You promised me compensation, LATAM — now where is it?

Robert Liu and Zhengan Wang expected to fly in business class when they traveled on LATAM Airlines last year. But the airline downgraded them to economy class. LATAM promised them compensation, but the airline paid them less than the promised amount. Liu feels cheated.

“We should get the difference between business class and economy class,” says Liu. “Or at least what we were promised.”

His story is a sad reminder that verbal promises are worthless when there’s no written documentation to back them up. Always get business promises in writing, especially when an airline like LATAM offers compensation. Unfortunately, LATAM didn’t keep its promise to Liu and Wang — and it stonewalled our advocate’s inquiry on their behalf.

An involuntary downgrade

Liu and Wang purchased business class tickets on LATAM from Washington, D.C., to Lima, Peru, for a flight last October. When they checked in at Dulles International Airport, there were two broken business class seats on their aircraft. LATAM downgraded their seats to economy class.

LATAM’s agent said that the airline would issue them $500 each in cash or a flight credit as downgrade compensation. Liu and Wang initially refused to accept the offer. But when they discovered that there was no other option for traveling to Lima, they felt they had no choice.

Liu and Wang accepted LATAM’s offer. But LATAM’s agent refused their request for written confirmation of the offer. He told them that LATAM would email it to them. Liu and Wang questioned whether they would receive the emails before boarding their flight. The agent promised to send the emails before they departed.

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A promise not kept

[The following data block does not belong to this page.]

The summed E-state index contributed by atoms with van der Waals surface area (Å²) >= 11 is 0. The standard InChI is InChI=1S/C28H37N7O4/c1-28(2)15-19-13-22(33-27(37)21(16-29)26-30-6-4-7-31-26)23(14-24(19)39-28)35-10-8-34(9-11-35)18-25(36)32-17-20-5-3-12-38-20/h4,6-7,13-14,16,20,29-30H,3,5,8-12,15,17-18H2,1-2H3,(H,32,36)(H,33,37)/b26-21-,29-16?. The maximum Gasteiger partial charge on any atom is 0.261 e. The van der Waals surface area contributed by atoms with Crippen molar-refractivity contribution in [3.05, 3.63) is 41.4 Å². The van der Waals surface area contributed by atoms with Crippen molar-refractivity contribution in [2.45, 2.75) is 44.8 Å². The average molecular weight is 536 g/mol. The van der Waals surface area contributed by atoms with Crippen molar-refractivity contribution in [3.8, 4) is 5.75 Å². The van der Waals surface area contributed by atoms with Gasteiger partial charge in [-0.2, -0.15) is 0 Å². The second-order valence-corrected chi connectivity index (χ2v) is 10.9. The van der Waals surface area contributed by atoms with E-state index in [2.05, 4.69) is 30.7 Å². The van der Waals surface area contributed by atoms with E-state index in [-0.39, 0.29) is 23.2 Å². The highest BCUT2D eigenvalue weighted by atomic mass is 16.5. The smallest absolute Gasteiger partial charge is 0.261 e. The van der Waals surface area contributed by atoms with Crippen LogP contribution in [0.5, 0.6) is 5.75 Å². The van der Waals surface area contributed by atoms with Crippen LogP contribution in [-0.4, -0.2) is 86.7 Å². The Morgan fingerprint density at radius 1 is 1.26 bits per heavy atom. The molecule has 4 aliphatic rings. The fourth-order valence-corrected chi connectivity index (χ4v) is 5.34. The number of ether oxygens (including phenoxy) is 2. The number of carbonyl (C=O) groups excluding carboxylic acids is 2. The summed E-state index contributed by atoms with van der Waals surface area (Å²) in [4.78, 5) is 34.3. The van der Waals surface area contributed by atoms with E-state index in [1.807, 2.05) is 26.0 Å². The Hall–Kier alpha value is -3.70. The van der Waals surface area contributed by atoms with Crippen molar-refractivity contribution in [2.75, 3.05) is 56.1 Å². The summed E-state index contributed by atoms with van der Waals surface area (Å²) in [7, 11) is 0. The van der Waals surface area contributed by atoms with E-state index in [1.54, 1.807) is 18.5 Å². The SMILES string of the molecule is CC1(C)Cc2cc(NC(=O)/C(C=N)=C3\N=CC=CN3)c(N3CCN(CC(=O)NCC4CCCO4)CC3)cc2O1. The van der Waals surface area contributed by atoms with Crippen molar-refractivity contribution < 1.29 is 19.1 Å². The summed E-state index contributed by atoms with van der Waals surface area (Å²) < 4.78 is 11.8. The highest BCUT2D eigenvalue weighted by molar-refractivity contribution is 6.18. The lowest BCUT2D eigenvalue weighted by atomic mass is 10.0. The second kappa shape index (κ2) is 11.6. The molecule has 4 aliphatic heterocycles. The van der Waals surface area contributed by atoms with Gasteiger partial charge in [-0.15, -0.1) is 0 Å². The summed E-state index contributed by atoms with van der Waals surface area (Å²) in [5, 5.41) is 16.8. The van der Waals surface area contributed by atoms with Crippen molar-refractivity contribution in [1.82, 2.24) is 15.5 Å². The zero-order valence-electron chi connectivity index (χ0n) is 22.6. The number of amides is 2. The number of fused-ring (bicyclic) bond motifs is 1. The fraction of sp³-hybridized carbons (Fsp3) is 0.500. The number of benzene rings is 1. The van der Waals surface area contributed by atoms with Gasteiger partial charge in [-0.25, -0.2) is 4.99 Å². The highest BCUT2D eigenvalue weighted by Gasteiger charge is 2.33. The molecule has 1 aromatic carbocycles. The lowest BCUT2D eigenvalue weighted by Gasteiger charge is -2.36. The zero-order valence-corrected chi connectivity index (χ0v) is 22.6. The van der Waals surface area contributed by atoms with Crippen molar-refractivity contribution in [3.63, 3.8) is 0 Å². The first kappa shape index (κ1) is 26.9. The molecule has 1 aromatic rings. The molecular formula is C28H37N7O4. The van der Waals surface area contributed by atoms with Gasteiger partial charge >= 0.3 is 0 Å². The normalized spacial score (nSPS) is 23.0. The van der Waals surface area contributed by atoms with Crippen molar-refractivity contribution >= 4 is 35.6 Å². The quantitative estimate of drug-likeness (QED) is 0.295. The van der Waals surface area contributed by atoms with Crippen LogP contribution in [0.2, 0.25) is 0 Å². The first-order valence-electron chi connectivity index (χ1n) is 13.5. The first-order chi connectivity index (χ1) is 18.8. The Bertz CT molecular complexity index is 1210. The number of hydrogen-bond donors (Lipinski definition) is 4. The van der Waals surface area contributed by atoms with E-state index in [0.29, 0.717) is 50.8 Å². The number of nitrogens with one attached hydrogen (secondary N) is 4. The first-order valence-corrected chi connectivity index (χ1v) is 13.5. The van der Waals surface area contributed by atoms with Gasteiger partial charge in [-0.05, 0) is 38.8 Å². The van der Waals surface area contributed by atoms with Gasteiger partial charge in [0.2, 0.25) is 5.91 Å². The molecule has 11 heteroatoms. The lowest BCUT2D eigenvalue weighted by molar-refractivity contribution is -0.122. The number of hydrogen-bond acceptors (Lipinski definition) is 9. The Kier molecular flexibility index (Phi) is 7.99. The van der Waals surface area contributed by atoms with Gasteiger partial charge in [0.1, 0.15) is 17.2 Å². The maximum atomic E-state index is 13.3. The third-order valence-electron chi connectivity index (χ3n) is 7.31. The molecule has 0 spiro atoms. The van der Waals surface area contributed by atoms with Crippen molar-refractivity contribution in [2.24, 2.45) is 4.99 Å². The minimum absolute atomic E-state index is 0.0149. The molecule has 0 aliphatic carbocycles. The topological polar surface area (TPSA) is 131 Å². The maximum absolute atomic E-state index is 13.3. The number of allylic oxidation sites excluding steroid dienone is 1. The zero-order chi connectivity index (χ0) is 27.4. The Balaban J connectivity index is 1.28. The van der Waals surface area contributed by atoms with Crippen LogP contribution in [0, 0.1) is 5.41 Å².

When Liu and Wang arrived at their boarding gate, they again approached the agent. Unfortunately, the agent was not helpful. He told them that they would receive the emails the next day. Liu and Wang insisted on receiving them before their flight took off, and the agent threatened to call the airport police. Liu and Wang boarded their plane and sat in economy class with no confirmation of the offer.

They finally received the emails about LATAM confirmation a month later. At that time, LATAM asked them whether they wanted cash or a flight credit. But LATAM offered them significantly less than the agent at Dulles Airport had promised them. Instead of $500 each, it downgraded its offer to $255 each.

Liu and Wang want LATAM to honor the offer they received from the agent at Dulles Airport. Alternatively, they want LATAM compensation in cash for the price difference between business and economy class tickets.

Not the LATAM compensation they were offered

Unfortunately for Liu and Wang, LATAM’s contract of carriage contains no language guaranteeing passengers refunds for involuntary downgrades. But the U.S. Department of Transportation (DOT) requires airlines to compensate involuntarily downgraded passengers for the price differences of their seats.

Even without specific provisions of compensation in its contract of carriage, LATAM should have honored its agent’s promise of $500. If LATAM didn’t do that, then it owed Liu and Wang the price difference between business and economy class seats. Nor should that agent have threatened to call the police. That’s Customer Service 101 — and LATAM failed it.

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But because the agent didn’t send Liu and Wang the email confirmation, they don’t have supporting documentation of the offer. Without that confirmation, Liu and Wang’s case is stuck on the ground. It doesn’t help that Liu threatened to sue LATAM if it didn’t honor the original offer.

Liu might have escalated his complaint using our LATAM Airlines executive contacts. Instead, he turned to our advocates for help.

LATAM ignores our advocates

Our advocate, Michelle Couch-Friedman, asked LATAM to look into Liu’s case. But LATAM, unfortunately, has a history of ignoring our advocates — and it gave Friedman’s request the silent treatment. Nor has Liu heard anything from LATAM.

So all we can do is warn our readers to obtain all offers of compensation in writing. Otherwise, as in Liu’s case, your airline’s verbal promises will fly up, up and away without you.

Should Robert Liu keep trying to get LATAM to honor its original offer of compensation?

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Jennifer Finger

Jennifer is the founder of KeenReader, an Internet-based freelance editing operation, as well as a certified public accountant. She is a senior writer for Elliott.org. Read more of Jennifer's articles here.

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